last week something strange happened. twice, upon awakening, i had the normal urge to empty my bladder. as i climbed out of bed, the urge became ur–gent. as i hustled to the bathroom the pressure was overwhelming. oh my gosh, i thought, i might not make it! when i opened the bathroom door and my bladder saw the toilet, i distinctly heard it sigh oh yes and it promptly let go. before i reached my destination.

my own will was worth nothing. i had no control. later in the week i mentioned the incidents to a friend, who immediately said, oh you’re . . . and then he said that awful word . . . incontinent. i was horrified. he went on to tell me that lend-a-hand could give me diapers. gasp. diapers!!!

well, my bladder must have been horrified too; it hasn’t happened again.

April 2019

Into the Woods

“When you bring your body out into the landscape you’re bringing your body home.” the late John O’Donohue, Irish poet.

By Kat

There is healing energy in nature. When we leave behind the concrete, steel, bricks, asphalt and general busy-ness of the city, the body begins to relax and the mind lets go of the constant chatter associated with the stresses of life.

In the sound of gurgling water, there is peace. In the low-hanging branches of a tree, heavily laden with leaves, there is peace. In the warmth of the afternoon sun, there is peace. In the sight of undulating mountains, there is peace.

Silence overwhelms the brain-chatter, easing the breath, calming the spirit. After a time, the soft, sweet sounds of nature join the silence. Soft bird calls, small rodents scurrying through the underbrush, the swish, swish of deer, parading through dried leaves, the scrapes of tiny claws as a squirrel shimmies up a tree trunk.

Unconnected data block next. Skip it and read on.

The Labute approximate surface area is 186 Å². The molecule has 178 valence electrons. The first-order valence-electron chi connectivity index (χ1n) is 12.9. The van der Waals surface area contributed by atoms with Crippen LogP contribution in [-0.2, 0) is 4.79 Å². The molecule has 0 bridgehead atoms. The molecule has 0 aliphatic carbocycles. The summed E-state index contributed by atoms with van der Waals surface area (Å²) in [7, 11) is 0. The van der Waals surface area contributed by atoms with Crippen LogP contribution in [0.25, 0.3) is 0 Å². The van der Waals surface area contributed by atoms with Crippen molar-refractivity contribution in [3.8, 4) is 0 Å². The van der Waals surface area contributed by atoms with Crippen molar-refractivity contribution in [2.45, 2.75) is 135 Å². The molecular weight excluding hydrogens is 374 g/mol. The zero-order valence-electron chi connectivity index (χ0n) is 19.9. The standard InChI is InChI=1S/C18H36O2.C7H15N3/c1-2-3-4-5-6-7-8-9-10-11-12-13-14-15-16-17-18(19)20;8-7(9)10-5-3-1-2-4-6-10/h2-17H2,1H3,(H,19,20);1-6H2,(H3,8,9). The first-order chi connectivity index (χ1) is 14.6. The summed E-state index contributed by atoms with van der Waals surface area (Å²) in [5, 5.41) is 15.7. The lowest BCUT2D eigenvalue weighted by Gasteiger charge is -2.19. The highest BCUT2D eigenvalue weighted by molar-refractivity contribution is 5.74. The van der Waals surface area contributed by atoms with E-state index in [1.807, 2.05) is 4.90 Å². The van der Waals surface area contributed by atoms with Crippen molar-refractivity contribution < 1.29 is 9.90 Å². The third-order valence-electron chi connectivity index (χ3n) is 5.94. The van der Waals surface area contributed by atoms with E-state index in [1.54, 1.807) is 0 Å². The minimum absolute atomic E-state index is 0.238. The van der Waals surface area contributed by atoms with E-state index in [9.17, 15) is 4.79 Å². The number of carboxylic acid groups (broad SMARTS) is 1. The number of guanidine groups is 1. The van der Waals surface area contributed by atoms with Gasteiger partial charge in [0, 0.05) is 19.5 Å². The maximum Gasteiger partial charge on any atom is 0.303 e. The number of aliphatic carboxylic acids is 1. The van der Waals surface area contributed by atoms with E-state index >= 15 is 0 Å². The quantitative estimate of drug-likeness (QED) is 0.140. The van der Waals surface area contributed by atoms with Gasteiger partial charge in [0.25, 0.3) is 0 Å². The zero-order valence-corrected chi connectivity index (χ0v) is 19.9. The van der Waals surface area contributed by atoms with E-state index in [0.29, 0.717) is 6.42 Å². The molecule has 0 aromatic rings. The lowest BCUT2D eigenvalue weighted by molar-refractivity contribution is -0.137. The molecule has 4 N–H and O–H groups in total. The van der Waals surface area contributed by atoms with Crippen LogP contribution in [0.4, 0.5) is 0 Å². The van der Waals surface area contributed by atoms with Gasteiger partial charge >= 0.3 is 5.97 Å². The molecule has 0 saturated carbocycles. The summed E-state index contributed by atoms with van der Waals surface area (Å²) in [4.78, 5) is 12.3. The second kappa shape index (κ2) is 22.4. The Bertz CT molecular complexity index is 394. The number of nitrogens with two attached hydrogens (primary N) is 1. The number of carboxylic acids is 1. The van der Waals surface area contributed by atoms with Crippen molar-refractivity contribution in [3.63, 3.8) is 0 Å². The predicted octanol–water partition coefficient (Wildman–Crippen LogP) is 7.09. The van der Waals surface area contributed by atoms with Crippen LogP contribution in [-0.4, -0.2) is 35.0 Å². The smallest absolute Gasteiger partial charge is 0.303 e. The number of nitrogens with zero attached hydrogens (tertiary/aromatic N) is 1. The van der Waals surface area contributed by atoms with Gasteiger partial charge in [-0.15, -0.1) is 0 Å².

The sights, sounds, and earthy odor of the woods combine to create a feeling of peace and of coming home.

February 2019

Another Animal Visitor

By Sally

After finally getting a nice day, after many wintery ones, I went outside to enjoy the sun. Walking around a little, I noticed something in the grass. I couldn’t make out what it was, so I walked over to it. To my surprise, it was a turtle. Not a small one, the size of a dinner plate.

As I stood here, wondering where in the world it came from, and where or what to do with it, a couple from the park walked by. I called to them and asked, “Do you know who I can call to find out where to take this turtle?”

The man got all excited. “You have a turtle?”

“Yes,” I said, and showed him.

He picked it up and held onto it, smiles all over his face. He showed his wife, and she, too, was surprised.

I was thinking of taking it inside and keeping it in the spare bathroom, in the tub. But then I thought of my cats. It would send them into wonderland, this new, alive, toy.

I decided it must belong to someone close by, but hadn’t a clue who it was.

After considering the mess I would have to clean up (outside of the cats) and the smell, I asked the man if he wanted it.

His eyes lit up like a little kid with a new toy. “Oh, yes!” he said. So I let him take it home, feeling fairly confident that the turtle would have a good home.

Even thought it was a short acquaintance, I found myself wondering about that turtle, thinking off and on that I should have kept it, but assuring myself that it was a good thing I didn’t.

Miss you turtle! (I think I would have named it Hector. Why? I haven’t a clue!).

March 2019